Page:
Monday, 12 May 2014

Rediscovering Charles James

I'm a museum nerd, just slightly.
Unfortunately, not to the extent that I have surreptitiously hosted birthday parties within the four walls of my favourite museum, but just enough to keep tabs on the exciting exhibitions around the world that I can't get to, thereby depressing me completely.

The one that initiated the recent bout of depression is Charles James: Beyond Fashion at The Metropolitan Museum of Art.

I discovered the exhibition through the media on this year's Met Gala, and was thrilled to see that appreciation of the beauty and skill of James' constructions is becoming mainstream again after so many years.

Though each dress is in keeping with the general styles of the era, at the same time each one is in a league of its own, standing out as a sculptural masterpiece.

One of the explanations for this is that James did not design to flatter his customers' figure. Rather than taking an imperfect body and using his skills to hide the flaws and emphasis the virtues, he would create an ideal, flattering shape with built-in corsets and bombast so that it was perfect, before draping it in fullsome layers of fabrics. This means that many of his later gowns could quite literally stand up on their own, some weighing as much as 50 pounds.

However the rigidity of the shell and underlying engineering was cocooned in soft drapery that gave the visual impression of complete weightlessness, gliding on air, provided the wearer herself had the grace and sophistication to carry it off.

*The delight in seeing Marisa Tomei wear an original Charles James to the 2011 Academy Awards was dulled by the lack of poise with which she wore the dress. In fact, I felt she made the dress appear almost lifeless, even when compared with a museum mannequin.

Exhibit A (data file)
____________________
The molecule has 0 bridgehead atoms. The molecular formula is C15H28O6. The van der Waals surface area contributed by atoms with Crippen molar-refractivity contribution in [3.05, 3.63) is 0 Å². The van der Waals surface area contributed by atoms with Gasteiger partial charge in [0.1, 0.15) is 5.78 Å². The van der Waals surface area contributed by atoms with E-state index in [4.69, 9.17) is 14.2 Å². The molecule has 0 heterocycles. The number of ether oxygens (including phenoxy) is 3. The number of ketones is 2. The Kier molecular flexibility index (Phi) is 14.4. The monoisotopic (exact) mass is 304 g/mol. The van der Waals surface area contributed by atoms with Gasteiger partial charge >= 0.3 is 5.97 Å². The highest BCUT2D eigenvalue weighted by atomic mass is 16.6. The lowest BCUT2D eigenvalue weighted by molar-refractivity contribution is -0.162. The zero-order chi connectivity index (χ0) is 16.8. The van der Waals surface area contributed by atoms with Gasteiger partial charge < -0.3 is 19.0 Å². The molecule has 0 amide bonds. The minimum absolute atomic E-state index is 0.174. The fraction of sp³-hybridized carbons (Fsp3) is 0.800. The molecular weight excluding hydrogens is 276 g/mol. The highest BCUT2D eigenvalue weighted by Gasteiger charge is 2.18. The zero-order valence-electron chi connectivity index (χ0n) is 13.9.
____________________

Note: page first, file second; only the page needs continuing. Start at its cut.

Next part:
Unfortunately, James was not the most diplomatic of couturiers and was equally at home being charming or insulting and abusive towards the very women who were his clients. However for these women, the magic of wearing one of his dresses and achieving that memorable grand entrance into a ballroom made it all worthwhile. As Marc Jacobs said [James] understood human nature, how people want to adorn themselves and be spectacular.  

While James is known for his sculpted ball gowns and cocktail dresses, he is also renown for the fluidity of his early evening gowns and coats. Although still finely sculpted, his coats and jackets demonstrate a surprising softness through the cut of the shoulders or the way the heavy fabric has been allowed to hang before morphing into pleats and hems. Curving lapels were preferred to harsher rectilinear lines, while pockets and pleats are hidden into seams to address practicality and provide some flex and movement to the piece. 

Though Charles James has been appreciated by the fashion world for many years, and his few designs (he only designed about 1000 pieces over a 50 year career) were painted, and photographed  by the leading fashion photographers of the day, it is really only Cecil Beaton's photo below that seems to be recognisable to the general public. And even then they don't necessarily realise that the exquisite gowns are all Charles James. 

Hopefully this exhibition will correct that. 

*Most of the images of gowns are from the The Metropolitan Museum of Art's collection. 

1 comment:

  1. They are utterly divine. Utterly. I am depressed that you are not going to see it too :(

    Ooooooh, and it's me, it's ME who has surreptitious birthday parties in museums, I enjoyed that shout out ...


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